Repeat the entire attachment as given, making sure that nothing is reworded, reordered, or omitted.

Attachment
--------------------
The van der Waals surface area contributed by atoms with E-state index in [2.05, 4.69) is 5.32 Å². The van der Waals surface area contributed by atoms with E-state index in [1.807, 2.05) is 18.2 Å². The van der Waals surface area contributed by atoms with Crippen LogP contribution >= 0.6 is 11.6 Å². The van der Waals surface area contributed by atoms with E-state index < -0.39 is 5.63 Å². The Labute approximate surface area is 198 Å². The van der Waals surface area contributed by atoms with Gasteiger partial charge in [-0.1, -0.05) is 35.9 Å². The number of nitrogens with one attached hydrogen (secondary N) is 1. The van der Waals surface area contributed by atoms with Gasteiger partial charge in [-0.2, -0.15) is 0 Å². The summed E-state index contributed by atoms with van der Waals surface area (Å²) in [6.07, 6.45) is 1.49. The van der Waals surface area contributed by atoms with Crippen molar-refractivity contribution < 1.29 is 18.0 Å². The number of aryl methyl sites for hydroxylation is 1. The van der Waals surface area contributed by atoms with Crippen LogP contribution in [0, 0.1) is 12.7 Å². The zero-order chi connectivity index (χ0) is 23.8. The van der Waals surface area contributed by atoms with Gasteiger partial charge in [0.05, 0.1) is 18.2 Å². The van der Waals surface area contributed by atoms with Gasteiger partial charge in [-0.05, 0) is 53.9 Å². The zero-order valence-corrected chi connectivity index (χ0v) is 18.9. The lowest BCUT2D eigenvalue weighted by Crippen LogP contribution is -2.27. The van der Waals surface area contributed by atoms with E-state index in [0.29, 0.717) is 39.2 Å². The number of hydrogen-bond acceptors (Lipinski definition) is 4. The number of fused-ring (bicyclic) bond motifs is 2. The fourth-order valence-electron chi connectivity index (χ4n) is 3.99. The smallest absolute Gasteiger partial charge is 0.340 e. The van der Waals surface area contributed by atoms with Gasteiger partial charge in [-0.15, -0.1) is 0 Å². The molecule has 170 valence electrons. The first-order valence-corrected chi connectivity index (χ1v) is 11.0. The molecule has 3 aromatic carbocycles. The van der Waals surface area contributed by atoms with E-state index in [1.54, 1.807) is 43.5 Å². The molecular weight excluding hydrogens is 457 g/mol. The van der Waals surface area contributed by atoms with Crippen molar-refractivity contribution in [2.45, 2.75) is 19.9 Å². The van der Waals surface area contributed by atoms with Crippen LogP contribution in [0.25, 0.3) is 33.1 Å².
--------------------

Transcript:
The van der Waals surface area contributed by atoms with E-state index in [2.05, 4.69) is 5.32 Å². The van der Waals surface area contributed by atoms with E-state index in [1.807, 2.05) is 18.2 Å². The van der Waals surface area contributed by atoms with Crippen LogP contribution >= 0.6 is 11.6 Å². The van der Waals surface area contributed by atoms with E-state index < -0.39 is 5.63 Å². The Labute approximate surface area is 198 Å². The van der Waals surface area contributed by atoms with Gasteiger partial charge in [-0.1, -0.05) is 35.9 Å². The number of nitrogens with one attached hydrogen (secondary N) is 1. The van der Waals surface area contributed by atoms with Gasteiger partial charge in [-0.2, -0.15) is 0 Å². The summed E-state index contributed by atoms with van der Waals surface area (Å²) in [6.07, 6.45) is 1.49. The van der Waals surface area contributed by atoms with Crippen molar-refractivity contribution < 1.29 is 18.0 Å². The number of aryl methyl sites for hydroxylation is 1. The van der Waals surface area contributed by atoms with Crippen LogP contribution in [0, 0.1) is 12.7 Å². The zero-order chi connectivity index (χ0) is 23.8. The van der Waals surface area contributed by atoms with Gasteiger partial charge in [0.05, 0.1) is 18.2 Å². The van der Waals surface area contributed by atoms with Gasteiger partial charge in [-0.05, 0) is 53.9 Å². The zero-order valence-corrected chi connectivity index (χ0v) is 18.9. The lowest BCUT2D eigenvalue weighted by Crippen LogP contribution is -2.27. The van der Waals surface area contributed by atoms with E-state index in [0.29, 0.717) is 39.2 Å². The number of hydrogen-bond acceptors (Lipinski definition) is 4. The number of fused-ring (bicyclic) bond motifs is 2. The fourth-order valence-electron chi connectivity index (χ4n) is 3.99. The smallest absolute Gasteiger partial charge is 0.340 e. The van der Waals surface area contributed by atoms with Gasteiger partial charge in [-0.15, -0.1) is 0 Å². The molecule has 170 valence electrons. The first-order valence-corrected chi connectivity index (χ1v) is 11.0. The molecule has 3 aromatic carbocycles. The van der Waals surface area contributed by atoms with E-state index in [1.54, 1.807) is 43.5 Å². The molecular weight excluding hydrogens is 457 g/mol. The van der Waals surface area contributed by atoms with Crippen molar-refractivity contribution in [2.45, 2.75) is 19.9 Å². The van der Waals surface area contributed by atoms with Crippen LogP contribution in [0.25, 0.3) is 33.1 Å².